Through the Crosshairs
Tommy methodically gets into a perfect firing position. He lays
his rucksack on the ground in front of him to support the
high-powered rifle, and he firmly plants the rifle's butt into
pocket of his shoulder. His legs are spread slightly and
stretched out in a straight line behind him, with his heels
nearly touching the ground.
Moving only his eyes, Tommy looks to his right where Alex is
positioned. Alex pulls his head back slightly from his spotting
scope and turns toward Tommy. Using only the fingers of his left
hand, Alex signals that the range is 275 meters.
Tommy's eyes return to center. He peers through the scope mounted
on his rifle into a large brush pile, but is unable to see his
target. Alex and Tommy remain motionless while watching the brush
pile for more than three hours.
Suddenly, Tommy sees very slow, but steady movement. He gradually
makes out the outline of a shoulder, then an upper torso within
the brush pile. He places the crosshairs of his scope within a
tiny opening in the brush just ahead of the peeking shoulder.
Slowly, the shoulder, then the torso, fills the opening. Tommy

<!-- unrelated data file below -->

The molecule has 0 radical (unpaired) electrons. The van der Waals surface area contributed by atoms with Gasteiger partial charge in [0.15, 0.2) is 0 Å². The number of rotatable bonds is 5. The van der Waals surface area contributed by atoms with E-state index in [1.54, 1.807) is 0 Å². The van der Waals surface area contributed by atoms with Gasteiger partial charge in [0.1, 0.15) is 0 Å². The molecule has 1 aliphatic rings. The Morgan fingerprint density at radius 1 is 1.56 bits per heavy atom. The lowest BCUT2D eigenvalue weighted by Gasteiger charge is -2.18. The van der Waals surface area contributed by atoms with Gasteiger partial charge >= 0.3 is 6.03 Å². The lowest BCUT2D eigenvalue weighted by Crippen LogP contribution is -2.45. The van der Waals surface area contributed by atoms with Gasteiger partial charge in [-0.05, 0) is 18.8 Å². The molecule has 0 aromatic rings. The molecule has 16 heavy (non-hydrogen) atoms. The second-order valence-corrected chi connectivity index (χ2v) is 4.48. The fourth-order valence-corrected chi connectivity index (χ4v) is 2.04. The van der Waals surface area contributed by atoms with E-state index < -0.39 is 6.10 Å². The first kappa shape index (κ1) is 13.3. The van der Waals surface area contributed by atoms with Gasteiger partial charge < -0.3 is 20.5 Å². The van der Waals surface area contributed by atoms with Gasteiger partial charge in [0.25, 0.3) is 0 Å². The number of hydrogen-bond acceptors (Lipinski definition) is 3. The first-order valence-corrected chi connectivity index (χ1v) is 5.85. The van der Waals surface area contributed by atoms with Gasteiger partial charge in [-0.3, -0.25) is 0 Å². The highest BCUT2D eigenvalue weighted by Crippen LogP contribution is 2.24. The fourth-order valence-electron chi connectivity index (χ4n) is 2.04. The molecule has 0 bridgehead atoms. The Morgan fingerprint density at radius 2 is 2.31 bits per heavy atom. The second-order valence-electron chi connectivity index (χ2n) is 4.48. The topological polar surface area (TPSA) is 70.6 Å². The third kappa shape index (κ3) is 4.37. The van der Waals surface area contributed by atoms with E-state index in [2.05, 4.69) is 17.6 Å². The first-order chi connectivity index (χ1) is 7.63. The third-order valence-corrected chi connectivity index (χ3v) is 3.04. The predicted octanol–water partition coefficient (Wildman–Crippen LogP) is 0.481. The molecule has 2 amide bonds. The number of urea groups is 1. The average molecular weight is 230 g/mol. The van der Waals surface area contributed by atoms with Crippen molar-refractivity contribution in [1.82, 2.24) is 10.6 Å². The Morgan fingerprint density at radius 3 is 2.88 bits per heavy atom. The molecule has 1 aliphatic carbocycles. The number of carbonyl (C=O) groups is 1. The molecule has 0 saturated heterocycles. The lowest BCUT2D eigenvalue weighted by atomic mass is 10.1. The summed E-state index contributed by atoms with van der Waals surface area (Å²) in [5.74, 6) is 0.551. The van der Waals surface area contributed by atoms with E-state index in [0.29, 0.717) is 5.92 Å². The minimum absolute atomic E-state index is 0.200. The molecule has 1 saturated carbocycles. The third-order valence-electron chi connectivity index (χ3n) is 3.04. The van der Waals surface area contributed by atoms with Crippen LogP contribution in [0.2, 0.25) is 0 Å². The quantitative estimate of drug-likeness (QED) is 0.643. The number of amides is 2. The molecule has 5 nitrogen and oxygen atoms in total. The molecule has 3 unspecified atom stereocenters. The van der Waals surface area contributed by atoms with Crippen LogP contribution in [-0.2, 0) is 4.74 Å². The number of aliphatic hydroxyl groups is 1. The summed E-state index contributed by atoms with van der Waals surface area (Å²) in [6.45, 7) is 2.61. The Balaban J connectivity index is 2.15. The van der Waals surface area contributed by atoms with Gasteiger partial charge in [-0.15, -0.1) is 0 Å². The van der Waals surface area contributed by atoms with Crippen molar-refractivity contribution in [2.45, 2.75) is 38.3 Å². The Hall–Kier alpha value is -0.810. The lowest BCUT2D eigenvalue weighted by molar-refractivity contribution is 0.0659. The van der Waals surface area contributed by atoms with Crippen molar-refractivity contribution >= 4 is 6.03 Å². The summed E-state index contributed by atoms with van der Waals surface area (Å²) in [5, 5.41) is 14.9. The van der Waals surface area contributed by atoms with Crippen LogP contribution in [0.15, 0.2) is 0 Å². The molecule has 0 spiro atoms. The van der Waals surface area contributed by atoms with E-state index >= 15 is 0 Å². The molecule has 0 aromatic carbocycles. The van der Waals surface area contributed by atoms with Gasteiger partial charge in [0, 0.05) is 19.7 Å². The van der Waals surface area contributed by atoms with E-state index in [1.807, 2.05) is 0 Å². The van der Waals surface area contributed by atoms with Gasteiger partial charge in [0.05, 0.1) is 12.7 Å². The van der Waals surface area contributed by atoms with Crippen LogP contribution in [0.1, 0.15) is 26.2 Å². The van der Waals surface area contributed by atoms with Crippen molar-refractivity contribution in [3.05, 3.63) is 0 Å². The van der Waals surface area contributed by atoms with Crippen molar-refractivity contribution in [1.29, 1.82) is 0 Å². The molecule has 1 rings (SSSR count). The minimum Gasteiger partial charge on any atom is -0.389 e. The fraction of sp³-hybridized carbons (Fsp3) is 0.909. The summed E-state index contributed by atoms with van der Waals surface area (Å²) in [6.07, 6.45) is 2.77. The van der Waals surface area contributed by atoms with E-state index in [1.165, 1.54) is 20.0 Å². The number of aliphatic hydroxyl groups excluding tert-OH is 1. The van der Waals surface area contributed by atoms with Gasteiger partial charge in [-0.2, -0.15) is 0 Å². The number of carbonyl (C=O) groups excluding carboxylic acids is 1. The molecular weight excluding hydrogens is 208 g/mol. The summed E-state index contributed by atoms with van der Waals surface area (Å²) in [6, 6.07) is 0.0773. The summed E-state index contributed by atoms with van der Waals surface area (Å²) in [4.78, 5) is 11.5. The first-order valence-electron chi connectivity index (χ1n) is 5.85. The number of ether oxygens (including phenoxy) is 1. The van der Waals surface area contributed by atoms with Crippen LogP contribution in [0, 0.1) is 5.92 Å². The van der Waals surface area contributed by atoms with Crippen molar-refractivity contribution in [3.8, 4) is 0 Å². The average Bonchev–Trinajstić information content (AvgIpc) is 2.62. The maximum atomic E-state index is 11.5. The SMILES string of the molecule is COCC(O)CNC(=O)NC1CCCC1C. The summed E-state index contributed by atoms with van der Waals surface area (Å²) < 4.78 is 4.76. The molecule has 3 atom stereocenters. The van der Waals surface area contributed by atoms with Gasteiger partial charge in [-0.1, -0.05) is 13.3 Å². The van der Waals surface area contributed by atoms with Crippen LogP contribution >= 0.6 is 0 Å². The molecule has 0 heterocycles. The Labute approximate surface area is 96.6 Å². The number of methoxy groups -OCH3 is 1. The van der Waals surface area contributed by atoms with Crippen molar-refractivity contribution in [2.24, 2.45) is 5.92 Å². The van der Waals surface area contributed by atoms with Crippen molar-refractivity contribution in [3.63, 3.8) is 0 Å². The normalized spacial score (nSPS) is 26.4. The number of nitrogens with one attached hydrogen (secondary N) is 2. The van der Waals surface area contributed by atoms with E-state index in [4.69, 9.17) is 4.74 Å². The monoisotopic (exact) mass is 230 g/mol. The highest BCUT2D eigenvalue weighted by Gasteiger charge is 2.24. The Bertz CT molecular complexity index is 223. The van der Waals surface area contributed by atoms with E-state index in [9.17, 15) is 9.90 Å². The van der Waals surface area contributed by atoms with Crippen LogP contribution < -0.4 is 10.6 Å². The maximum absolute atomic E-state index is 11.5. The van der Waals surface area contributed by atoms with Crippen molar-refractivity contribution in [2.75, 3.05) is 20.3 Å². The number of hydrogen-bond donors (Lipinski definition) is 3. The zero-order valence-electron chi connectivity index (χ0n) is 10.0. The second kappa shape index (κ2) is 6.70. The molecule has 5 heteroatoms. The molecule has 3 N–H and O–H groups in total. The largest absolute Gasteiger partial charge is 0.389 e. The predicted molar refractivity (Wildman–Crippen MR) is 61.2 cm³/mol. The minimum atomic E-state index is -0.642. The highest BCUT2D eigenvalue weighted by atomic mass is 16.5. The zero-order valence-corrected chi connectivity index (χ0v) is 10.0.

"Now," Alex says to himself. However, Tommy does not fire.
"Now!" Alex repeats. Still, there is no shot.
"You're losing the shot!" Alex thinks as the torso continues to
move slowly through the brush pile.
Tommy holds his breath for several seconds after exhaling, and
then he gently squeezes the trigger, causing the rifle to recoil
hard against his shoulder. The silencer fitted onto the end of
the barrel produces a barely audible pop.
Tommy's relaxed body absorbs the recoil, allowing the rifle to
rise slightly, and then fall back into the firing position. Tommy
once again looks through the scope. He sees a man laying face
down on the ground in front of the brush pile.
The unknown man pushes his chest up off the ground, supporting
himself with his elbows. He drags one hand across his chest, and
then looks down at the blood on his hand in disbelief. The man
lifts his head and searches the area where Alex and Tommy lay
hidden. His face is ghostly white and expressionless, but Tommy
and Alex can both see the shock and terror in his eyes. They
continue to watch as their latest victim takes his last breath
Tommy lays his rifle on its side and stares at the body in front
of the brush pile. He then glances at Alex, who signals that it
is time to go. However, Tommy does not budge. Alex signals a
second time, and a third, before Tommy finally acknowledges him
and begins to move.
Seven hours later, Tommy and Alex pass through the last
checkpoint and enter their base camp for the first time in four
days. Their boots feel as if they are made of lead, and neither
one can lift his feet completely off the ground as they trudge
toward the command tent.
Once inside the tent, Alex briefs the company commander, Captain